In view of attitudes towards smoking, a potential ban is practically redundant. Smokers are an ever-dwindling demographic, with over half of them wanting to quit anyway. That makes them a politically viable target. Blaming their publically inexpensive preference is meant to give the impression of radical reform without having to deal with any of the major structural, supply and demand problems the NHS currently faces — problems our politicians are too cowardly and stupid to address.

So often referred to as post-war Britain’s national religion, less is said about the NHS as the nation’s favourite narcotic. Indeed, it’s far more comparable to a narcotic than a religion. At least Christianity promises life after death. The NHS promises you no such thing — you just die.

Far above nicotine, it is the basis for a longstanding, destructive, national dependency. Britain is so fixated on the thing which, as it is currently administered, causes so much imprudence, inertia and sclerosis — politically, culturally and economically. The cause of and solution to all of our nation’s ills, it’s more draining than any potential tumour set to eat away at the smoker’s lungs. That’s another benefit of smoking: it kills you before the NHS can.

Only in Britain do people work to keep the healthcare system healthy

The irony is not lost on anyone. Britain is the only country in the world in which people work to keep the healthcare system healthy. Instead of mandatory fitness campaigns to promote national vitalism, the people are willingly taxed into poverty for an institution they’re advised to use as little as possible.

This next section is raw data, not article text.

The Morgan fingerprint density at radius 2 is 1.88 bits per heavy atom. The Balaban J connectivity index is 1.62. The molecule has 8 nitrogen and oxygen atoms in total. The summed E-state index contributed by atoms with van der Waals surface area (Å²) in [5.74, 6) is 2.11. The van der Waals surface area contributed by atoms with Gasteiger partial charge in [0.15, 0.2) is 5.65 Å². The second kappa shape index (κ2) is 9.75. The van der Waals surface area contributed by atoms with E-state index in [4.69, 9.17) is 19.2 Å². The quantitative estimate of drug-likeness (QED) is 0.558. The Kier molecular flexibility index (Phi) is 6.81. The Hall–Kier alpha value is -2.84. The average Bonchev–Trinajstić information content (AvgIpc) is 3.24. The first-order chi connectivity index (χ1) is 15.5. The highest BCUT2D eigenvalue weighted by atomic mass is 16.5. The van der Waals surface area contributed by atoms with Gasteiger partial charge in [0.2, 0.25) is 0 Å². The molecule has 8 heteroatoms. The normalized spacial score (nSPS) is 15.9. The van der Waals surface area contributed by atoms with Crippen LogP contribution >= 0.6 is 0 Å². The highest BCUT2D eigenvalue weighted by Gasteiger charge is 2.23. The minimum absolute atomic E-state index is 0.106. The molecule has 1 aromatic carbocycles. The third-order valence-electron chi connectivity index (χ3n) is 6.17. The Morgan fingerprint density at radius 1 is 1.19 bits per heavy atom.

Manufactured by the regime as a cornerstone of “Modern Britain”, presented as a quirky idiosyncrasy to set us apart from the Americans, such rank idolatry has only accelerated Britain’s descent from the heights of liberty to the depths of licence.

As things stand, the last thing we need is another “lawful excuse” that the already anarcho-tyrannic police can use to avoid dealing with serious crimes.

However, the most obvious — and therefore, the most frequently missed — objection to smoking prohibition, is that it would make life more boring for everyone. Forget the NHS, forget freedom to choose or the potential for a black-market explosion, barricading against civilisational boredom must come first.

A total ban on smoking kills the joy of being a killjoy. In a world without smoking, how could smokers and non-smokers proselytise to one another? How could smokers make jokes at the expense of prudish kale-slogging health bores? How could non-smokers disdain the inverse-voyeurism of lowlife reprobate scum? Precisely. Nobody wins!

For the smoker, few things are more insufferable than the non-smoker who complains about his favourite treat, even when he’s not currently enjoying it. Likewise, for the non-smoker, one of the few things more boorish than smoking is a smoker who wants to but can’t. Again, everybody loses!

Instead of making it obsolete, non-smokers should realise that the smoking area is their best friend. It provides the basis for spontaneous association and voluntary segregation. If you’re so revolted by smoke, so pathologically obsessed with maintaining pristine vitals, let smokers have their murky congregations in dimly lit, well-furnished smoking areas; let them have life-changing late-night conversations to forget about the morning after. Let the people smoke!